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Painting the Sand

Raw, fascinating, enthralling and intriguing, the world of the Bomb Disposal expert is given entrée through the eyes of Kim Hughes, Bomb Disposal expert in the British Armed Forces, during a tour of Afghanistan in the year of 2009.

Hughes came from an ex-Army family background of a bullying step-father and a mother who struggled to cope in an abusive relationship, growing up in the council estate of Woodside, a rough area of Telford. He was a very poor student, could barely read when he left school and was looking down the barrel of unemployment and nothing but trouble on the streets when he decided to join the Army.

Never really believing he would succeed he was accepted but failed to last long the first time around.  On his second attempt he was older, a little wiser and realised this was the best life was offering at the time for a trade and a job. Completing his recruit training he found himself at various locations as far away from a war zone as possible, but always he would apply for any course or additional training to do with explosives and bomb disposal, eventually becoming extremely proficient at dealing with unexploded ordinances.

In 2002 the tensions towards Iraq beginning to build-up; amongst the trained soldier there was the fear the war would not last long and their chances of becoming involved in a war zone would not be great. But then Afghanistan began to fester and it was not long before the British Army were fully engaged against the Taliban.

Kim Hughes and his team were destined for Afghanistan in 2009; the incidence of soldiers and civilians being killed by Improvised Explosive Devices (IED’s) were mounting. The explosive devices, manufactured by the Taliban were simple affairs to begin with but as time went on, were becoming far more sophisticated and deadly.

In the six months Kim and his team where in the provinces they defused 119 IED’s with only one casualty, that of Sam, on their first day out in a mission that was in his words, ‘fucked up’, sadly and tragically ramming home the brutality that is Afghanistan; a place where life is often short, frequently ending violently.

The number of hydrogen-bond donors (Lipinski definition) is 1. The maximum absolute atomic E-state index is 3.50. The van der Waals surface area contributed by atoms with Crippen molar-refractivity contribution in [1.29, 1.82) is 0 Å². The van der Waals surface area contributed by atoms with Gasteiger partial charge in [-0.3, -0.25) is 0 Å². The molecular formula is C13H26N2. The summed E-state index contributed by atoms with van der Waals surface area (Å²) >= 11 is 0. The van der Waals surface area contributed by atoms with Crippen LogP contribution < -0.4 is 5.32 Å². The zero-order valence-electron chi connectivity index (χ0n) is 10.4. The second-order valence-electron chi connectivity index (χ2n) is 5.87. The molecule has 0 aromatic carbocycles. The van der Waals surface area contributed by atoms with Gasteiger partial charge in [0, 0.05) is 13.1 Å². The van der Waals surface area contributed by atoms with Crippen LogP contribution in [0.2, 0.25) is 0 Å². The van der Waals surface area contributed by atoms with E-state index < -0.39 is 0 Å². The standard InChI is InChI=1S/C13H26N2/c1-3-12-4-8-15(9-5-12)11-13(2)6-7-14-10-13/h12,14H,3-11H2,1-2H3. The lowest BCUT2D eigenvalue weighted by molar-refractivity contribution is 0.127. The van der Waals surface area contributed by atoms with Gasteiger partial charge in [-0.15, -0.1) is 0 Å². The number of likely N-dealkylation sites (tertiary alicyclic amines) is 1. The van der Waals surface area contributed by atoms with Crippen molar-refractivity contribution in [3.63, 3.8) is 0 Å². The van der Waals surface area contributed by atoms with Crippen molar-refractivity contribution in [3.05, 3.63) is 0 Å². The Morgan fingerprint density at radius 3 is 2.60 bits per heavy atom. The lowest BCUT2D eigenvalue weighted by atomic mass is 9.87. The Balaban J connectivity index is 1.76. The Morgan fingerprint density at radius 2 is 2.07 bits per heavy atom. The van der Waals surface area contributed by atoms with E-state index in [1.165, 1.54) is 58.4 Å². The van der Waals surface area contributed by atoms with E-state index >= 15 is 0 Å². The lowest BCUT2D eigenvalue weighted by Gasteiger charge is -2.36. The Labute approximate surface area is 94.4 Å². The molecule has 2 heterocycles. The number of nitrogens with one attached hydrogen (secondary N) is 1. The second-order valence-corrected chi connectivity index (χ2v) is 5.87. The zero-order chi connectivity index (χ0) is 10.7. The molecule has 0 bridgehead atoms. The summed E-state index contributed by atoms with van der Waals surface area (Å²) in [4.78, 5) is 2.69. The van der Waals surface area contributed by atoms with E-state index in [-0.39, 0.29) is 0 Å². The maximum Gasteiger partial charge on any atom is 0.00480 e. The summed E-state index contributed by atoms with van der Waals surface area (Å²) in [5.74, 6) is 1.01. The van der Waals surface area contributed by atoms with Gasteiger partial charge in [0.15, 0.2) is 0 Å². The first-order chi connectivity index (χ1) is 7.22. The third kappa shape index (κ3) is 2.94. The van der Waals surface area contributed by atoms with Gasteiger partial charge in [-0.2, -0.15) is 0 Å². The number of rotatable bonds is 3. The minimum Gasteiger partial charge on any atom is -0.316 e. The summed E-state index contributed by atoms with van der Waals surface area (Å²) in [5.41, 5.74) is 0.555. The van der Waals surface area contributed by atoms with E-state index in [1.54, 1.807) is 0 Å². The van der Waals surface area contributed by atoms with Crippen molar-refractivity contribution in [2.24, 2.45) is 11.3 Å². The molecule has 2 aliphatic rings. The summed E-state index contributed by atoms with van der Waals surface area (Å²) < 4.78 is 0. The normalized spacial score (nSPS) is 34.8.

Hughes takes the reader right into the heart of the  action; the heat, the cramped conditions, the horror, the foul ups, the camaraderie , the huge levels of skill and nerve required and utilised by he and his team as they went about their deadly business of disarmament, at times on a daily basis.

He also underscores the story with what is going on in his personal life as he struggles to cope with a foundering marriage, his love for his very young son, often questioning why he was where he was, doing what he was doing!

On 16 August 2009 he and his team were involved in clearing a route near Sangin which went terribly, horribly wrong with lives lost. His selfless action in clearing a number of IED’s in what was considered a category A action saw him awarded the George Cross Citation, the highest level of public recognition given to be awarded to a member of the British Armed Forces.

Returning to Britain at the end of his tour he remained in the Army, rising to the rank of Warrant Officer Class I serving in the 11EOD Regiment RLC, training new groups of soldiers in what has become one of the most popular weapons of the modern day terrorist, the IED and how best to disarm these devices.

As tales about war and destruction rate, this would have to be up there in the top echelon for graphic detail as to life in Afghanistan as a solider, how the soldiers involved in the Afghan War coped with the very real issue that each time they went out to do the work they are trained for, it could be their last day alive.

Brilliant and beautifully written.

Author Kin Hughes GC
Publisher Simon and Schuster UK
ISBN 9781471156700
Distributor Simon and Schuster
Released July 2017